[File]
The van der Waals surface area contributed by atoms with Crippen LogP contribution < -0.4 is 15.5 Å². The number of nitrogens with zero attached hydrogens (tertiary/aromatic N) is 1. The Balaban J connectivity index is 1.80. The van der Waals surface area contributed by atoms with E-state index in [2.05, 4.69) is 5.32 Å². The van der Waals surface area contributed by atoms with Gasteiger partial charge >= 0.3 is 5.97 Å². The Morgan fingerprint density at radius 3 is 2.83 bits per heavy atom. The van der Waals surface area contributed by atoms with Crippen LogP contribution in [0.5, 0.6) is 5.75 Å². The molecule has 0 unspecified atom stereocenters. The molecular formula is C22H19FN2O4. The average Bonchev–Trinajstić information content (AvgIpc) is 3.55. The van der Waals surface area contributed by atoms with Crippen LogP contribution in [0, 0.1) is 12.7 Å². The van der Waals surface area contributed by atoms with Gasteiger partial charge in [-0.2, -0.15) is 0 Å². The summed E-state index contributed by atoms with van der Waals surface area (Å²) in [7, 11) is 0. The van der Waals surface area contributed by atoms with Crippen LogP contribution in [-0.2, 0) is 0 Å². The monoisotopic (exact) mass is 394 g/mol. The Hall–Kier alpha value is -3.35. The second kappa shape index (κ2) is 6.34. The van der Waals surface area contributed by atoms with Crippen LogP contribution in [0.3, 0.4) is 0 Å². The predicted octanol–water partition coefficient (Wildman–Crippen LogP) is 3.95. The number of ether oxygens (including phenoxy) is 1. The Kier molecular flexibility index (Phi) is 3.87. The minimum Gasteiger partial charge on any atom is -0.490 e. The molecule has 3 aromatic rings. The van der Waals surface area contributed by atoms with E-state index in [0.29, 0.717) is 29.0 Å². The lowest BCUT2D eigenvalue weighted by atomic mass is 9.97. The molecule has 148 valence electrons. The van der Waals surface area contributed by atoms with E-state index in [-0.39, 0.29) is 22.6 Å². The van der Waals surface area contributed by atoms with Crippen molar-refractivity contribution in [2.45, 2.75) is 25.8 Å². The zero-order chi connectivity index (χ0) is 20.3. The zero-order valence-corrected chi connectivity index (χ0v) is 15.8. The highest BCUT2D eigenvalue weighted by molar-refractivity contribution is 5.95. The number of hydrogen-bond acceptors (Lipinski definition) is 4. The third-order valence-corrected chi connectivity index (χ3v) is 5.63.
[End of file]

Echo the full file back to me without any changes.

The van der Waals surface area contributed by atoms with Crippen LogP contribution < -0.4 is 15.5 Å². The number of nitrogens with zero attached hydrogens (tertiary/aromatic N) is 1. The Balaban J connectivity index is 1.80. The van der Waals surface area contributed by atoms with E-state index in [2.05, 4.69) is 5.32 Å². The van der Waals surface area contributed by atoms with Gasteiger partial charge >= 0.3 is 5.97 Å². The Morgan fingerprint density at radius 3 is 2.83 bits per heavy atom. The van der Waals surface area contributed by atoms with Crippen LogP contribution in [0.5, 0.6) is 5.75 Å². The molecule has 0 unspecified atom stereocenters. The molecular formula is C22H19FN2O4. The average Bonchev–Trinajstić information content (AvgIpc) is 3.55. The van der Waals surface area contributed by atoms with Crippen LogP contribution in [0, 0.1) is 12.7 Å². The van der Waals surface area contributed by atoms with Gasteiger partial charge in [-0.2, -0.15) is 0 Å². The summed E-state index contributed by atoms with van der Waals surface area (Å²) in [7, 11) is 0. The van der Waals surface area contributed by atoms with Crippen LogP contribution in [-0.2, 0) is 0 Å². The monoisotopic (exact) mass is 394 g/mol. The Hall–Kier alpha value is -3.35. The second kappa shape index (κ2) is 6.34. The van der Waals surface area contributed by atoms with Crippen LogP contribution in [0.3, 0.4) is 0 Å². The predicted octanol–water partition coefficient (Wildman–Crippen LogP) is 3.95. The number of ether oxygens (including phenoxy) is 1. The Kier molecular flexibility index (Phi) is 3.87. The minimum Gasteiger partial charge on any atom is -0.490 e. The molecule has 3 aromatic rings. The van der Waals surface area contributed by atoms with E-state index in [0.29, 0.717) is 29.0 Å². The lowest BCUT2D eigenvalue weighted by atomic mass is 9.97. The molecule has 148 valence electrons. The van der Waals surface area contributed by atoms with E-state index in [-0.39, 0.29) is 22.6 Å². The van der Waals surface area contributed by atoms with Crippen molar-refractivity contribution in [2.45, 2.75) is 25.8 Å². The zero-order chi connectivity index (χ0) is 20.3. The zero-order valence-corrected chi connectivity index (χ0v) is 15.8. The highest BCUT2D eigenvalue weighted by molar-refractivity contribution is 5.95. The number of hydrogen-bond acceptors (Lipinski definition) is 4. The third-order valence-corrected chi connectivity index (χ3v) is 5.63.